It is uncommon that tFS forum members get overly excited by the sight of a more commercial model on a Vogue cover, but happycanadian was another one who had no complaints with this cover. He wrote, “Say what you want about her, but Irina is an absolutely STUNNING woman. Seriously, just take a moment and imagine running into her in the street. She would literally take your breath away. I’m happy to see her on a cover.”
Truth is, you can get away with unimaginative styling and a questionable layout when you have a truly captivating beauty gracing your cover. If she is willing to talk about her relationship with her mega-famous boyfriend in the interview (the cover tagline translates as “Cristiano knows how to make me happy”), even better. This may not be a groundbreaking concept or iconic image, but it’s a solid cover and Vogue Spain more than likely did everything right here.
Last night, New York Governor Andrew Cuomo signed a bill closing the legal loophole which treats under-18 models differently from other child performers. The legislation was lobbied for by The Model Alliance, a labor organization which was founded in February 2012 by former model (turned documentarian) Sara Ziff. From the outset, Ziff counted both top models (like Coco Rocha) and New York's most influential fashion institutions (like Vogue and the CFDA) among her supporters. The new law, which represents The Model Alliance's first legal victory, goes into effect in 30 days.
This afternoon, the CFDA issued an advisory to members, explaining how the new regulations might impact casting for next season's New York Fashion Week shows. Designers who wish to hire models younger than 18* will have to abide by a strict set of rules.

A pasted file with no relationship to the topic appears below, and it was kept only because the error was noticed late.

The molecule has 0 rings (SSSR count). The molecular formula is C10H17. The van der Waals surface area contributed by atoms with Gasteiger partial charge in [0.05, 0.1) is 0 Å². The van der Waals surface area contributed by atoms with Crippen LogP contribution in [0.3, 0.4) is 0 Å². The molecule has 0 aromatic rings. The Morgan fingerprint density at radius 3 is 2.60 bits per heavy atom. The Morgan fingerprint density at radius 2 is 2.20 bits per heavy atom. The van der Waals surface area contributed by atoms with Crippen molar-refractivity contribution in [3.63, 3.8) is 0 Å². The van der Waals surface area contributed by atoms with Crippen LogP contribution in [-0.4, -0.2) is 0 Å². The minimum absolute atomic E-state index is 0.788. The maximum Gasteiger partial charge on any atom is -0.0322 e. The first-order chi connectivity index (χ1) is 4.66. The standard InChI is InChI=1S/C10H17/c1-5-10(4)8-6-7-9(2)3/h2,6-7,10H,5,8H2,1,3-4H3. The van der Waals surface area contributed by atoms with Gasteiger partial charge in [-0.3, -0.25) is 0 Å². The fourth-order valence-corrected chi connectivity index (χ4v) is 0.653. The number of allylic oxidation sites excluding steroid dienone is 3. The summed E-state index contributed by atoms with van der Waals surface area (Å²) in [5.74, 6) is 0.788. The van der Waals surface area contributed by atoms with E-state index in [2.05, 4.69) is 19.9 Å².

A breakdown of the new rules, via the CFDA website:
Requirements of filing paperwork with the state
Limiting the work hours of models who are minors and letting them leave before midnight on school nights or 12:30 a.m. on weekends
Making sure that 15% of the model’s fee is put in a trust account until he or she is 18
Making sure that models do not miss 3 or more consecutive days of school without providing a tutor
For models under 16 (who would violate the CFDA Health Initiative rules for runway but might be used for junior or children’s lines, for example), must provide a chaperone
For designers who hope to continue casting their shows with underage girls, the new time constraints will pose a challenge — models report working long, late hours during fashion week. Last year, Jezebel uncovered the Tumblr of a 17-year-old model who described her grueling fashion week schedule — which included working over 30 hours, unpaid, for Marc Jacobs ahead of his NYFW show, often until 2 or 4 a.m. in the morning.
This August we spoke with a producer at Models.com who suggested that under the new legislation, the challenges associated with hiring underage models might amplify the cachet of youth, tempting designers to bend the rules to work with super-young models: "A girl is a new type of special if a brand is willing to use her and just pay the fine. Ideally everyone will mind their P's and Q's, though. "
*As part of the organization's health initiative, the CFDA advises designers not hire models under 16, but doesn't enforce its guidelines. In fact, last year Marc Jacobs (a CFDA board member) was heavily criticized but faced no other repercussions when he cast two underage models in his Fall 2013 show.